If there’s an opportunity for an additional day…take it; you’ve spent money already to get there, so you may as well make the most of it.
I’ve often told the story about my previous trips to Universal Studios.
As I said, the focus at BBO this year was on AI…not just how to use it, not just the TACTICS of AI, but the mental thinking or mindset you need before you even consider using it.
I’ll break it down to explain what I mean.
Mindset is thinking about thinking – Strategy is thinking about doing, and Tactics is the doing. So many events only focus on tactics….do this is why they do not always work or have short-lived success.
The other takeaway was that when you use AI, make sure it aligns with your purpose, vision, and mission. This will give you clarity about what you want to do and how it lines up with your ideal patient.
Those that take on AI sooner rather than later will be so far in front of late adopters. And that relates to many other aspects of podiatry. So many podiatrists wait until something is popular before they jump in.
Think about some of the treatments we offer now….did you get in early or wait until everyone was doing it (dry needling, foot mobilisation, shockwave, laser, etc.)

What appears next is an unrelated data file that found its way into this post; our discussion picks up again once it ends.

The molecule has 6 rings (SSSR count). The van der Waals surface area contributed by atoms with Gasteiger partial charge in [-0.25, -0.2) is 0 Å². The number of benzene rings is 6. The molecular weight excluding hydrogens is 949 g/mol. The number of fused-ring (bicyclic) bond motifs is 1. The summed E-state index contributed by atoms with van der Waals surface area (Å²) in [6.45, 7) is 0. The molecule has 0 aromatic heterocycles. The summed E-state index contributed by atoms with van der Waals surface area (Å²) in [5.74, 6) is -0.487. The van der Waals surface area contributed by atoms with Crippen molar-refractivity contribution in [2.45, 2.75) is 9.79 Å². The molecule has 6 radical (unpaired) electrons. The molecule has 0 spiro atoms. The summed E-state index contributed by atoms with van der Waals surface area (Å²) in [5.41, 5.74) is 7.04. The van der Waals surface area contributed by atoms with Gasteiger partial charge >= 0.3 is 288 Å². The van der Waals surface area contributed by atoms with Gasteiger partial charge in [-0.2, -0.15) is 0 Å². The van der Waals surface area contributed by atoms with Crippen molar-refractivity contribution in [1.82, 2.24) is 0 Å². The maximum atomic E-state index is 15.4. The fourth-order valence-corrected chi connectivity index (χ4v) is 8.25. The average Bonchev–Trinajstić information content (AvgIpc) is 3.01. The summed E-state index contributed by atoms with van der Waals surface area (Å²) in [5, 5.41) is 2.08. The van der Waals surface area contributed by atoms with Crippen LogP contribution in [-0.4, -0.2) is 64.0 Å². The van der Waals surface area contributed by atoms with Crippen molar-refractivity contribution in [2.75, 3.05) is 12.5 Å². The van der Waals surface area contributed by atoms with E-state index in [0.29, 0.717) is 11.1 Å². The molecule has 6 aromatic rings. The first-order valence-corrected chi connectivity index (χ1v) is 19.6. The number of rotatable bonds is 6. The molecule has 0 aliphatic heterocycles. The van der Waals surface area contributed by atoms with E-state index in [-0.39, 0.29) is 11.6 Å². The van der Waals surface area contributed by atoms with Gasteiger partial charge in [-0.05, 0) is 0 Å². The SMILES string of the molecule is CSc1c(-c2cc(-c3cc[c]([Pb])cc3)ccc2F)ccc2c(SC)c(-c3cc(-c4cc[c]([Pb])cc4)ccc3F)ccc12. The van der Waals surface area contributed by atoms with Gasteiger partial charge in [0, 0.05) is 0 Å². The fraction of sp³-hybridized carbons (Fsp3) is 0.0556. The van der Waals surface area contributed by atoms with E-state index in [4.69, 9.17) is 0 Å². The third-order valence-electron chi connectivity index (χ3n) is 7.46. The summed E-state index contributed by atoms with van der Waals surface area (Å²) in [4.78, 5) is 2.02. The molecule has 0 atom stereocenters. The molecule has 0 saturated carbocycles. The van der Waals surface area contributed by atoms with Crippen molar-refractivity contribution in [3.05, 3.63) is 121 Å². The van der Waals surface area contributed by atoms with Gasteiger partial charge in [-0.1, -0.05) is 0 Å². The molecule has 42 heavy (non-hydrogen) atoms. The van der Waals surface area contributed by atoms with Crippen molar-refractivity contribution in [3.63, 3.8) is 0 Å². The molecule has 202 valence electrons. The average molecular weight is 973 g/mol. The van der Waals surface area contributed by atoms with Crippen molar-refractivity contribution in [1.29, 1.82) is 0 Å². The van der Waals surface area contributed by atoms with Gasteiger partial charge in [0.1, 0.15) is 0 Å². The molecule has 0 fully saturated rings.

I also did a presentation titled Amplify Your Marketing with AI, which I will do as a webinar in early 2024.
On the subject of webinars, before the end of the year, I will be planning out all my webinars for 2024, which I will list on my website, tysonfranklin.com and also a link on podiatrylegends.com
Each year at BBO, we go out to Dave’s ranch, and he teaches us some life skills and then relates them back to business. This year, we did knife and hatchet throwing and learnt how to pick locks and also how to pick handcuffs.
You may be thinking, how does that relate to business…well, when you’re teaching someone a new skill, something they’ve never done before, like picking a lock, and they do it, it is an actual mental breakthrough.
We did it four years ago, and I was only able to pick the easy lock….this year, I knew I had done it before, so I was a little more confident, so this time, it was easier. I then moved on to the medium lock and then the hard, and I mastered all three.
Teaching team members new skills is precisely the same. Sometimes, it takes a while for them to get it, but with practice, they will get better.
If you’ve never thrown a knife before, there’s actually a real art to it. It’s probably not something you’re going to teach your receptionist unless your business is in a bad neighbourhood.
After BBO, I travelled to Nashville.
There was a slight hiccup…my friend Jeff Peterson (Ep 238 Care differently LIVE from his studios in Wisconsin) rang me the day before and said he was really sick with COVID and wouldn’t be coming, but I could still stay at his music studio, Interstate Music in Music Row.
Here is another takeaway…sometimes things don’t go to plan, and you have two choices: complain about it or just go with the flow.
I decided on the latter, and I also wanted to catch up with some other people I knew.